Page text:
2)  Point Pool Magic.  With this system, the spellcaster receives a certain amount of points which can be spent and diverted into a variety of spells.  Some games include a point pool for each power level of spell; others include a point pool from which all spells known to the spellcaster may be cast, with more powerful spells having higher costs than trivial spells.  As with Vancian spells, Point Pool spells and their effects are typically unalterable.

Games Featuring Point Pool Magic:  Dungeons & Dragons — 3rd Edition (Bard and Sorcerer Classes), Vampire: The Masquerade (Disciplines paid in Blood Pool), Werewolf: The Apocalypse (Gifts paid in Gnosis and/or Rage), Wraith: The Oblivion (Arcanoi paid in Pathos); same deals with Vampire: The Dark Ages, Werewolf: The Wild West, Wraith: The Great War and Orpheus.


3)  Wild Magic.  A rather freeform system of magic in that the player (and his or her spellcaster) state the intent of the spell; from there, the dice and/or the Game Master — not the player — determine exactly how that spell becomes manifest.  The Powers from Beyond can be some rather fickle mistresses....

Games Featuring Wild Magic:  GURPS Voodoo: The Shadow War.


4)  Wild Point Pool Magic.   Similar to Point Pool Magic, but with the provision that spells can be altered and their effects can be made unpredictable (typically at the whims of the dice and/or the Game Master).  Magic can also surge, diminish or even backfire at random.  The Sorcerers of In Nomine have a better mastery of this randomness than most, but they too can be struck down if one of their spells results in an ill-timed Divine Intervention.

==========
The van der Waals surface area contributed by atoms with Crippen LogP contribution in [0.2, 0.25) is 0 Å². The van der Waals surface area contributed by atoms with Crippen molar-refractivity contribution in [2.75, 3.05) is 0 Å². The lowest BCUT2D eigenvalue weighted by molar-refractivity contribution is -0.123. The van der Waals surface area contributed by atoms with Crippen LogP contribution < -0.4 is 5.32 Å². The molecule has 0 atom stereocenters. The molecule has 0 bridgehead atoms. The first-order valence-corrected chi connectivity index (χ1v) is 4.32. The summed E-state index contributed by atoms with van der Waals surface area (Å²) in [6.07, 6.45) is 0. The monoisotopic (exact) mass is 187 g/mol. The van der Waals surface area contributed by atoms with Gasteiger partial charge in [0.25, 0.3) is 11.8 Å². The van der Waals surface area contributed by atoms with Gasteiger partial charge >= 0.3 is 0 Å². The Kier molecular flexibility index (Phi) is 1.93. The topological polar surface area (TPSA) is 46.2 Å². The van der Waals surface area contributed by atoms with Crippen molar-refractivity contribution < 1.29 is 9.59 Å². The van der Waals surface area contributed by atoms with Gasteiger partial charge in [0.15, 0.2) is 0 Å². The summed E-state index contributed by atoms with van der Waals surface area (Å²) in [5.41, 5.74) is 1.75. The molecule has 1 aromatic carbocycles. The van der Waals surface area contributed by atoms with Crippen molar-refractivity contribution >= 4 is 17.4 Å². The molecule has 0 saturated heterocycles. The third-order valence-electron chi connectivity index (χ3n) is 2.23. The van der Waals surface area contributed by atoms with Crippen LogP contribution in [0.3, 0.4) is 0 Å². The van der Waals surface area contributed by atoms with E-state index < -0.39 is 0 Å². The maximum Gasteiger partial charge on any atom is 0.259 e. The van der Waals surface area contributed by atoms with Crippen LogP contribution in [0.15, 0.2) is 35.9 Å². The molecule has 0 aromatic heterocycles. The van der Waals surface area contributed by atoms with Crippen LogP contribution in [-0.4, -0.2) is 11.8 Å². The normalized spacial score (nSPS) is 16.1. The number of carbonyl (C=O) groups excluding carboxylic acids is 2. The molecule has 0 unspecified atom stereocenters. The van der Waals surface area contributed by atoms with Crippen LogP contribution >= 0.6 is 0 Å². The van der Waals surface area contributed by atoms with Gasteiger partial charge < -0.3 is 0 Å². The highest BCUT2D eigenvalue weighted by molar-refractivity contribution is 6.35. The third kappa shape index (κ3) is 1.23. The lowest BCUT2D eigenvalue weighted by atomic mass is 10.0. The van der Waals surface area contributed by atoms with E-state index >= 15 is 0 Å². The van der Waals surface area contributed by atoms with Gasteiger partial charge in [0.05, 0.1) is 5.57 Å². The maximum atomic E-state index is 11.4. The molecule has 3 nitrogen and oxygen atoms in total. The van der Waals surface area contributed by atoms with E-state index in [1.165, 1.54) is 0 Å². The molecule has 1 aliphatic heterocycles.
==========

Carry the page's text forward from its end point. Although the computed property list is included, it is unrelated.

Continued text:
Games Featuring Wild Point Pool Magic:  In Nomine.


5)  Mix-and-Match Magic.  With this system, the player's spellcaster has access to a limited number of quirks, details, augmentations and/or limitations for his or her spells; the player chooses from among these modular "pieces" and assembles a spell from there.  The spell can manifest as anything within the limits of those pieces; if the spellcaster either doesn't know how to affect left-handed salesmen with his magic or doesn't include that element when composing his spell, then his spell won't affect left-handed salesmen, for better or for worse.